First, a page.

In order to be defamatory, the statement must also be made as if it were factual as opposed to a opinion. This is because the truthfulness of an opinion is irrelevant if it is clearly the subjective opinion of just one person. However, where somebody says they have an opinion based on specific facts then the facts supporting their opinion can themselves be defamatory.
There are several situations where the requirements of proving defamation can be enhanced. Public officials, such as politicians, can only sue for defamation if the person making statements about them knew what they were saying was false. Public figures, celebrities and the like, can only sue if a person knew or should have known their statements were false. The statements must have been made with actual malice–purposefully made to harm the plaintiff’s reputation. Whether somebody is a public figure is generally based on their fame and notoriety. However, where somebody voluntarily puts themselves in the public eye on an issue–for instance by holding a press conference or bringing a lawsuit–they can make themselves a public figure for purposes of that particular topic.
There is a privilege, a sort of defense against defamation lawsuits, for statements published in a reasonable manner where there is public interest in the topic –often referred to as a newsworthiness exception. This means that the news can inaccurately report events–especially breaking news which has just come to light–so long as it doesn’t do so with the intent to harm a specific person’s reputation. This is very hard to prove and is essential to the operations of quite a few news outlets.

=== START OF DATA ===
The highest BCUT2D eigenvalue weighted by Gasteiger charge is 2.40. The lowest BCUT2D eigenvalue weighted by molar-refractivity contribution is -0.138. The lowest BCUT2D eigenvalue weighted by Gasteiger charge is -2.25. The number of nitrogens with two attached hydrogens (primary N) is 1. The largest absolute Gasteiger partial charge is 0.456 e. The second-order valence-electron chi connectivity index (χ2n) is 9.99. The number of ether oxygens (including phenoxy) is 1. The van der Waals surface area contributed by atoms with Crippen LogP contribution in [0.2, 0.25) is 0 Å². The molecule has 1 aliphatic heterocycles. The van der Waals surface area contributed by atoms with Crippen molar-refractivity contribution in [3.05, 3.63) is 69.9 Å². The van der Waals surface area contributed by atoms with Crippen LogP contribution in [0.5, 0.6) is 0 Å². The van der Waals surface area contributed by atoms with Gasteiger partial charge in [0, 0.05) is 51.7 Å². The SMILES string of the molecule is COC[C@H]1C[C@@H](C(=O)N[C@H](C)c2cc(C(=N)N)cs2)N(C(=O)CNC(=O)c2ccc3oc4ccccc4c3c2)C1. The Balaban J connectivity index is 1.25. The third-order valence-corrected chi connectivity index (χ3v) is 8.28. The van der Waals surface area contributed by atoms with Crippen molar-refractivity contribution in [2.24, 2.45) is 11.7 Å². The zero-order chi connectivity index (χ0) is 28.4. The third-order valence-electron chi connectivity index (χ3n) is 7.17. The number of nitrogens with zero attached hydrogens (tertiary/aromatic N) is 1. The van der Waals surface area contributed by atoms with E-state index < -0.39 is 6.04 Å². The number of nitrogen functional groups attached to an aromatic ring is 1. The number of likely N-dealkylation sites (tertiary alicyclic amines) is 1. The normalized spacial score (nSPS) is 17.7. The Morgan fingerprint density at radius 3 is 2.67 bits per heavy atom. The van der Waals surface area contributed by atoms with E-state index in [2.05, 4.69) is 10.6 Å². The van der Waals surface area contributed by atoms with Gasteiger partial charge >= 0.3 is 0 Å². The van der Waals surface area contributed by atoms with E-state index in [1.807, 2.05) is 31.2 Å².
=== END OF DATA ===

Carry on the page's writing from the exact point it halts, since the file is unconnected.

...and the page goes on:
There are a number of other defenses and privileges which protect a person from a defamation claim; as well as situations where something is more likely to be defamation based on the content of a statement; something known as per se defamation. However, they are too complex and numerous to fully discuss here. Suffice it to say, defamation is an area of law with substantial potential for misuse and abuse to attack the speech of others. It is crucial that people can protect their reputations. However, the law includes a great deal of protections against lawsuits encroaching on a person’s First Amendment rights. One of the most substantial of these is highlighted in a few of Trump’s own defamation lawsuits–Anti-SLAPP (Strategic Lawsuits Against Public Participation) laws.
Trump’s Use and Abuse of Defamation Lawsuits
As we’ve seen above, Trump loves to sue or countersue for libel However, he has never won any speech related lawsuit he has ever brought, never mind a libel case. The closest he’s ever come is an arbitration award after the opposing lawyer essentially committed malpractice in his poor handling of the case One of the recent of these came up in the lawsuit brought against him for fraud over Trump University.